Fatty ‘Cue: everything about their name beckons me. Simple and self explanatory, it hints at the acute smell of wood fire and pork fat. Gluttons prepare for the recently added Fatty ‘Cue Late Night Menu, featured Thursday-Saturday at the new West Village hot spot. Just off Carmine Street, this Malaysian barbecue joint offers a real nightcap, the newest spot brought to us by the Seasoned Fatty Crew, masterminds behind its sister restaurant Fatty Crab.
Waiting at the black tile bar, we are surrounded by a hipster crowd resting their flannel elbows on the dark wood tables of the restaurant’s banquette tables and booths. The bartender is kept busy by the throngs but still managed to give us informative lesson on the nuances of their imaginative cocktails. We perused the menu and were enthused by a selective list of impossible prospects. The Smokin’ Bone is a drink that will do the trick while managing to taste like the wonderful char on a rack of ribs. Or go for the Shaolin Sour, named after a style of Kung Fu martial arts. If you aren’t up for something so conceptual, they do sell tall boys there (they aren’t ashamed to admit it) and of course, there’s a list of beers on tap.
Their Late Night Menu kicks off at 12 AM, a peculiar time for supper, screams the Minnesotan in me, but here in New York, the place is packed. The menu is brief, but every item is astounding. Seating us at a thick wooden bench, our waiter passes us the clipboard late night menus with a glimmer in his eye. Surprisingly, the menu offers up a couple healthy starters, and we kick off the meal with a salad, which rolls with large perfect chunks of sharp clothbound cheddar and ambrosial apples doused in a light cider vinigarette.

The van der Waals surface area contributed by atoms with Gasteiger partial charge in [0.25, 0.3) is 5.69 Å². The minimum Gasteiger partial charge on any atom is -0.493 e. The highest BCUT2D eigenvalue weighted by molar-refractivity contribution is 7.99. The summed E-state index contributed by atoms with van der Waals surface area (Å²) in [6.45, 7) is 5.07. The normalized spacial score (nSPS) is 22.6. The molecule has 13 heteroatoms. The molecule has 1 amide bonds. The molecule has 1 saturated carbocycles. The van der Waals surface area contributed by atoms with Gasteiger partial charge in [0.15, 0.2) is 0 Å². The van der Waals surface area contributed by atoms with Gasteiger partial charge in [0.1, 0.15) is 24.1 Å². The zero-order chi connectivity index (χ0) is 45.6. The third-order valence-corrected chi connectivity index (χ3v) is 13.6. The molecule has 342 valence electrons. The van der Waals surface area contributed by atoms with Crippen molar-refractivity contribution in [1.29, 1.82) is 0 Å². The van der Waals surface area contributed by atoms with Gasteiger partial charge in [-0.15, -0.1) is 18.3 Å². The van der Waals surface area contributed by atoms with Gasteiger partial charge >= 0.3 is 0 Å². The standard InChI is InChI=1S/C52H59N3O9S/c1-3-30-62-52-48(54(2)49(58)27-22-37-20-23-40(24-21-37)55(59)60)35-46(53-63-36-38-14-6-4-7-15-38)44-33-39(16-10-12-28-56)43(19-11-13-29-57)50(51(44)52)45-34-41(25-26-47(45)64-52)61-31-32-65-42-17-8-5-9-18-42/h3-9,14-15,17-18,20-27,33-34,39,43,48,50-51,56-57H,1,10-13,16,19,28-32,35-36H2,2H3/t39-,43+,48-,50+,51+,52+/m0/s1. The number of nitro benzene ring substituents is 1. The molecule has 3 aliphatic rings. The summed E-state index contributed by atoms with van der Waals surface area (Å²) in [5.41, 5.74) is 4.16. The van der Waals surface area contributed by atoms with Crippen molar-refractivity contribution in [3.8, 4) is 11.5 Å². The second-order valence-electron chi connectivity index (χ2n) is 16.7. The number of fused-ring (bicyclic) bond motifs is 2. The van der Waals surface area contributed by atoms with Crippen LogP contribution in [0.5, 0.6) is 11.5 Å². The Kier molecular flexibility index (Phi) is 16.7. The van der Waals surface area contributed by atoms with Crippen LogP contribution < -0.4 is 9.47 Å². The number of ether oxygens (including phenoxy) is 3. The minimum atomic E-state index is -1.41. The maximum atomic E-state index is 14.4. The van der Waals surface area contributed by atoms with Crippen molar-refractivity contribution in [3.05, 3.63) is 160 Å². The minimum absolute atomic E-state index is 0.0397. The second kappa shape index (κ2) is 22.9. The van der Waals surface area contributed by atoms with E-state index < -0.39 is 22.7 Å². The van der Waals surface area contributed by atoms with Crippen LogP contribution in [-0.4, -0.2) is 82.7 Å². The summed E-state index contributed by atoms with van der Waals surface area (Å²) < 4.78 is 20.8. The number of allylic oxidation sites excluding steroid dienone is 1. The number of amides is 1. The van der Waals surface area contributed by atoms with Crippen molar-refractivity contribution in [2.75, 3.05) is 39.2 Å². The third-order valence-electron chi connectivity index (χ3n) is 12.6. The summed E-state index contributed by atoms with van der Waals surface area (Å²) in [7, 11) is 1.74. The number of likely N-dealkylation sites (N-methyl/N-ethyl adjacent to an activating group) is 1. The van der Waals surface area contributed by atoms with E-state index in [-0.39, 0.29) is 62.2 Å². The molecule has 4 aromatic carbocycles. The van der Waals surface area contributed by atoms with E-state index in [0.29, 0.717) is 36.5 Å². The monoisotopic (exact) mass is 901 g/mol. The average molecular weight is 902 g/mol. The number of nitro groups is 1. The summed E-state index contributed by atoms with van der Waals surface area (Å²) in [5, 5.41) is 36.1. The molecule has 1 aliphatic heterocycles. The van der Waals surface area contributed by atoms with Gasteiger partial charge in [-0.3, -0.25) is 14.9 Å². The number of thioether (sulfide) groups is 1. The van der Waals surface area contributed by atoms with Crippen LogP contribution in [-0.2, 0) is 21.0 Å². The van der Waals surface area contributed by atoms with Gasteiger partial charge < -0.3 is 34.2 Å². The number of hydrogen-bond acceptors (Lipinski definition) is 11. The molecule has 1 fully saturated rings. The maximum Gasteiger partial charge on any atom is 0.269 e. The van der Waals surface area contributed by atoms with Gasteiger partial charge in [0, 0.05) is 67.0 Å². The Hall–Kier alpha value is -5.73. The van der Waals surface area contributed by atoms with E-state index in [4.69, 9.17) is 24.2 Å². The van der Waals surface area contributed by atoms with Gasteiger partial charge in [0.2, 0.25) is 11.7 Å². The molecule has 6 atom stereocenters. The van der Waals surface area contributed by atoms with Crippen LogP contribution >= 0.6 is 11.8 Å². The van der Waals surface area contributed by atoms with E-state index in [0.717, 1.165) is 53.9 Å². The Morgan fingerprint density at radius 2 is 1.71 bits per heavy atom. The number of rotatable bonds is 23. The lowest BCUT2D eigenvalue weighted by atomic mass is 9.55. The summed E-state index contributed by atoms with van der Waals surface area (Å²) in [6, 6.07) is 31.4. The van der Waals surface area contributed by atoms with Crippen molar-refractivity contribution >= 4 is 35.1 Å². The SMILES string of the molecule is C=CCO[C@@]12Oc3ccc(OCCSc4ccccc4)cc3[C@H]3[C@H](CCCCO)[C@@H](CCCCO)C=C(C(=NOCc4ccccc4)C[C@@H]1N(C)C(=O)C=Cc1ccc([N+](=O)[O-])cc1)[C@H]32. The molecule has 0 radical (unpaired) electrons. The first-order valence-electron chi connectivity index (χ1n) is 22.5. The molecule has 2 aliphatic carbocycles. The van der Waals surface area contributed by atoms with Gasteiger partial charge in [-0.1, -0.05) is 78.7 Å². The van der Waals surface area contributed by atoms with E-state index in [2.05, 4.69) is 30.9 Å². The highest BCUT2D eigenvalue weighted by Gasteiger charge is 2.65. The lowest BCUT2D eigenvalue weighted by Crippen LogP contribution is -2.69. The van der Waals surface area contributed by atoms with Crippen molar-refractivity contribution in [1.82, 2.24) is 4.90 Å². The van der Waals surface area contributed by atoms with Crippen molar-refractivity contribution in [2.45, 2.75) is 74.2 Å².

The ½ pound of deep fried bacon is a house favorite of the late night crowd, and the dish hints at coriander and has a lightly sweet verde salsa on it, to compliment the smokey flavor of the thick cut bacon. We braved the Trippa, a Malaysian prepared tripe which is not for the faint of heart. It is bathed in a red tomato curry sauce, and, beholden to the true funky flavors of Malaysia, it has a fierce tang of anchovy. The Heritage Pork Ribs are smoked to perfection, falling off the bone and succulent on the inside, smooth and crisped on the outside, featuring their signature fish sauce and palm sugar coating. The generous pair of ribs are emboldened by a kick from Indonesian long pepper and were exhaustively delicious.
Cross culture influences shine at this Fatty Crab offshoot, where the drinks are strong and the Asian flavor gives a multifarious shake up to the West Village. Highly recommended after a big night out, Fatty ‘Cue will captivate you from start to finish. We may have left the place stuffed, but I can’t wait to book my next reservation, and can only imagine what the Fatty Crew has in store for their spring menu.